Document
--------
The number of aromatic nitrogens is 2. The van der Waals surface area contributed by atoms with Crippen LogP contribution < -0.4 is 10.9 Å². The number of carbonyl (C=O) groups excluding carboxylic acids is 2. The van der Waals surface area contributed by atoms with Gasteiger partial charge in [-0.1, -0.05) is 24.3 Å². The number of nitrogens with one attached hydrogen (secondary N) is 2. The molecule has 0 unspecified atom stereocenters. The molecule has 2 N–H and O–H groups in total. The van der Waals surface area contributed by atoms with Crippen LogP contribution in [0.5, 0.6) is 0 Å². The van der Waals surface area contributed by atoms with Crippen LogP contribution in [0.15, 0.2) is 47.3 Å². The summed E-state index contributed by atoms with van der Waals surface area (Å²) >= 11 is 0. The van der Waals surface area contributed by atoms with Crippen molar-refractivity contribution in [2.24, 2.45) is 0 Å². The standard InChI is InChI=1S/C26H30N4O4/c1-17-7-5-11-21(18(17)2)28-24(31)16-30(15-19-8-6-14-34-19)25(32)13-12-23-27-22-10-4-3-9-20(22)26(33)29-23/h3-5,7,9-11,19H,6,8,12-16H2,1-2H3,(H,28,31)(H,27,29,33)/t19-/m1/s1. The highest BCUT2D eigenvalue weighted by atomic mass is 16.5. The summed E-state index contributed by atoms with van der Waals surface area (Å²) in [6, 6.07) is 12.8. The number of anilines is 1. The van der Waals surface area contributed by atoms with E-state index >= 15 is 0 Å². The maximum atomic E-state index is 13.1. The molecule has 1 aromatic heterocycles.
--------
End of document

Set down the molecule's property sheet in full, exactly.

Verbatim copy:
The number of aromatic nitrogens is 2. The van der Waals surface area contributed by atoms with Crippen LogP contribution < -0.4 is 10.9 Å². The number of carbonyl (C=O) groups excluding carboxylic acids is 2. The van der Waals surface area contributed by atoms with Gasteiger partial charge in [-0.1, -0.05) is 24.3 Å². The number of nitrogens with one attached hydrogen (secondary N) is 2. The molecule has 0 unspecified atom stereocenters. The molecule has 2 N–H and O–H groups in total. The van der Waals surface area contributed by atoms with Crippen LogP contribution in [0.5, 0.6) is 0 Å². The van der Waals surface area contributed by atoms with Crippen LogP contribution in [0.15, 0.2) is 47.3 Å². The summed E-state index contributed by atoms with van der Waals surface area (Å²) >= 11 is 0. The van der Waals surface area contributed by atoms with Crippen molar-refractivity contribution in [2.24, 2.45) is 0 Å². The standard InChI is InChI=1S/C26H30N4O4/c1-17-7-5-11-21(18(17)2)28-24(31)16-30(15-19-8-6-14-34-19)25(32)13-12-23-27-22-10-4-3-9-20(22)26(33)29-23/h3-5,7,9-11,19H,6,8,12-16H2,1-2H3,(H,28,31)(H,27,29,33)/t19-/m1/s1. The highest BCUT2D eigenvalue weighted by atomic mass is 16.5. The summed E-state index contributed by atoms with van der Waals surface area (Å²) in [6, 6.07) is 12.8. The number of anilines is 1. The van der Waals surface area contributed by atoms with E-state index >= 15 is 0 Å². The maximum atomic E-state index is 13.1. The molecule has 1 aromatic heterocycles.